Few organizations can do this while serving over 30 million customers, all of whom are individuals with local needs and constraints. Even fewer can do it with little or no capital, few assets other than knowledge workers, and an army of people with only the belief, the commitment, and the time to make it happen. I am talking about D.A.R.E. This remarkable organization now operates in 54 countries. Its community acceptance and local implementation has created a leadership system that would make any dynamic leader proud.
D.A.R.E. believes and espouses that no one should be doomed because of his or her environment or economic situation. Everyone has the ability to achieve their potential.
Employees must be given the opportunity to be the best that they can be and must not be typecast because of their environment or history. Circumstance and opportunity make people terrific leaders. D.A.R.E. does its best to let people, both volunteers and children, know what opportunities are available and how to position themselves to take advantage of them.
The ability to mobilize and implement requires energy --- a sense of opportunistic optimism married to a sense of urgency. If we look at the history of some of the world's corporate giants, those who have weathered all types of challenges and adversity, we see a commonality shared by all great managers and leaders: With an eye to economic cycles and market indicators, great managers seize the moment and act with surety. No CEO alone can make change happen. It entails creating a "why not" versus a defensive "why" culture.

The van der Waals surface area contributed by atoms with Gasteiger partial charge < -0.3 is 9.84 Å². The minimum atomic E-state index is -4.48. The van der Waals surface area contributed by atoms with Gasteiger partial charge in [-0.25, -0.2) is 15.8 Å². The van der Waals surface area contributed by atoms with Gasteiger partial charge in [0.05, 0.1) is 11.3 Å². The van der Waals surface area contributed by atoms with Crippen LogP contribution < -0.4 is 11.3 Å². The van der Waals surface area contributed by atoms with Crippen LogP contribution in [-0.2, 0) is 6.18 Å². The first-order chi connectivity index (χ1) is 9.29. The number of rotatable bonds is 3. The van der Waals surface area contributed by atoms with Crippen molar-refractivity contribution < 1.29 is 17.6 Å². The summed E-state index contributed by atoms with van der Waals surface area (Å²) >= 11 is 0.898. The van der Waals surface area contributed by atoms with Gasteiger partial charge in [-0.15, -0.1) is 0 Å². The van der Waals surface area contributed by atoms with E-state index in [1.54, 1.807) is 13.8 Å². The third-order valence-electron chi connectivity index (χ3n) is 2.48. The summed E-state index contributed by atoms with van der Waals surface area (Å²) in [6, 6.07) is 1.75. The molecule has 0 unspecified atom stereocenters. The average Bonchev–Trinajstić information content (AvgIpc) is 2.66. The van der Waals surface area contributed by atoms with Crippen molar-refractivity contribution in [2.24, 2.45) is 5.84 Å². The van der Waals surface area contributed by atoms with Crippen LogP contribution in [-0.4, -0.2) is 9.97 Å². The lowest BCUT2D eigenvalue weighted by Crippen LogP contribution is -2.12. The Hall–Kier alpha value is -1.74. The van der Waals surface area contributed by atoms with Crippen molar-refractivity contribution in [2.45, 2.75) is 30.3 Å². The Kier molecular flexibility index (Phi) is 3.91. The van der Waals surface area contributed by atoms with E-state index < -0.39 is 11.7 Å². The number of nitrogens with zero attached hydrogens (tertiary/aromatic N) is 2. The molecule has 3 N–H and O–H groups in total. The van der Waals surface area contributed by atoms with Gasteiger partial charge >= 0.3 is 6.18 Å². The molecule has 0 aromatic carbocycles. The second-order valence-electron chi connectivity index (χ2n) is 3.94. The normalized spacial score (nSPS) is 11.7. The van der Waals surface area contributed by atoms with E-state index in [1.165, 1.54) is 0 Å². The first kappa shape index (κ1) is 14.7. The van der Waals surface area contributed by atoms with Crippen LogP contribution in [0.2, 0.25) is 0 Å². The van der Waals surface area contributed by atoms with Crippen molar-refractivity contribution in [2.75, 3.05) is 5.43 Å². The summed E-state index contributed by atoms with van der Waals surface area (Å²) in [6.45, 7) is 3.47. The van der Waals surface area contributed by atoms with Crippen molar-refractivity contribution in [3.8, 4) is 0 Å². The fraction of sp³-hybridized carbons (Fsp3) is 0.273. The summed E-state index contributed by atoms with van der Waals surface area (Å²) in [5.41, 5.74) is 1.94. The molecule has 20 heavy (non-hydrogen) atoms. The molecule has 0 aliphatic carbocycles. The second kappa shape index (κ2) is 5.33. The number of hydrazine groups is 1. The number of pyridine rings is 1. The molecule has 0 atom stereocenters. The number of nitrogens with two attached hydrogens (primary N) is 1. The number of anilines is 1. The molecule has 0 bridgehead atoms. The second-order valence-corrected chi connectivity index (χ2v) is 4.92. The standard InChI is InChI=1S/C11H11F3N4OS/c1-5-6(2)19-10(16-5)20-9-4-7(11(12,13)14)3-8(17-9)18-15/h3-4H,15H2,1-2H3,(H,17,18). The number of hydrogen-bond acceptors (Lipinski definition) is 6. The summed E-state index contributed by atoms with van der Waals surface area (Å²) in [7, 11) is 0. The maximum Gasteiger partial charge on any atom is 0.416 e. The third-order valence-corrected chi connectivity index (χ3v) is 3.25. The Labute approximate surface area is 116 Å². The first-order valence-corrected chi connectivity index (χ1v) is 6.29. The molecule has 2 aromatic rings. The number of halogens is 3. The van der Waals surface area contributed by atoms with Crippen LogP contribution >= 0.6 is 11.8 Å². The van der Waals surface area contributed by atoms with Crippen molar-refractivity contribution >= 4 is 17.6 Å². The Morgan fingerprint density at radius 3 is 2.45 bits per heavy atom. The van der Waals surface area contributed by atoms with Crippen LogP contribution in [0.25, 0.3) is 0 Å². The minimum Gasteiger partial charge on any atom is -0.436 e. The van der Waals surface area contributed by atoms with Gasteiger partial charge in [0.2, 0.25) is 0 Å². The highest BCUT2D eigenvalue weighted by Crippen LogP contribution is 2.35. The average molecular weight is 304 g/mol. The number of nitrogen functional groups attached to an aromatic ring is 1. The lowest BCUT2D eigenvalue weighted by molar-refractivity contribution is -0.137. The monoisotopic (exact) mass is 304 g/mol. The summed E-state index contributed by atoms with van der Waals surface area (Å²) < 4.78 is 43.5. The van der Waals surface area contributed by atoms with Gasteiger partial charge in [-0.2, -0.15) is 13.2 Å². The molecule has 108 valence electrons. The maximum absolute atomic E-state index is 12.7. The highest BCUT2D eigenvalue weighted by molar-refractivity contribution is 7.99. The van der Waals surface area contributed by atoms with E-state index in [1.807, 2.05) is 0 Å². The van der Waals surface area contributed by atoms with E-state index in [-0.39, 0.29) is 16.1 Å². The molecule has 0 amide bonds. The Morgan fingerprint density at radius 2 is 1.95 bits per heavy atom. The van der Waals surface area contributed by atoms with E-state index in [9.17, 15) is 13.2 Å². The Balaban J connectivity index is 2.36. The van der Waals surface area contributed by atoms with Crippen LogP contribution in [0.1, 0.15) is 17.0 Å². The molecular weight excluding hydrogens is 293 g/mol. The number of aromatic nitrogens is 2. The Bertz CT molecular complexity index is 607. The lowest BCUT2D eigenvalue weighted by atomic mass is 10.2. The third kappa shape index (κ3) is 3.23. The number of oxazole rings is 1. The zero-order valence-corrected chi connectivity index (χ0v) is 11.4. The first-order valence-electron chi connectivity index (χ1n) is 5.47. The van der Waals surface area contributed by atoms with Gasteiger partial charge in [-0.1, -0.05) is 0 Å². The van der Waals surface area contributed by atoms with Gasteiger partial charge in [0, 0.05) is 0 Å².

Ron Johnson, who I interviewed when he was vice president and general manager of Home Décor, Target Stores, (a dynamic leader who is now a senior executive in charge of the retail stores group at Apple Computer), considered Target to be a "why not" culture. If a new idea was suggested, he answered, "Why not do it?"
Johnson believed strongly that, "The key merchandise trend for the next decade will be design. So my team identified a person that we thought was one of the foremost architects and product designers of the twentieth century --- Michael Grave. My team said, 'We need someone who can provide great design at a value that we can market.' So in order to accomplish that, we had to make a major, up-front commitment to Michael for something that was unproven in the market. Will it work? Will people really want to move into this standard? After all, we knew this was Target. This wasn't Bloomingdale's. We went forward and signed the agreement to launch over 250 products in the stores. It set an example of Target's ability to have an idea and go for it."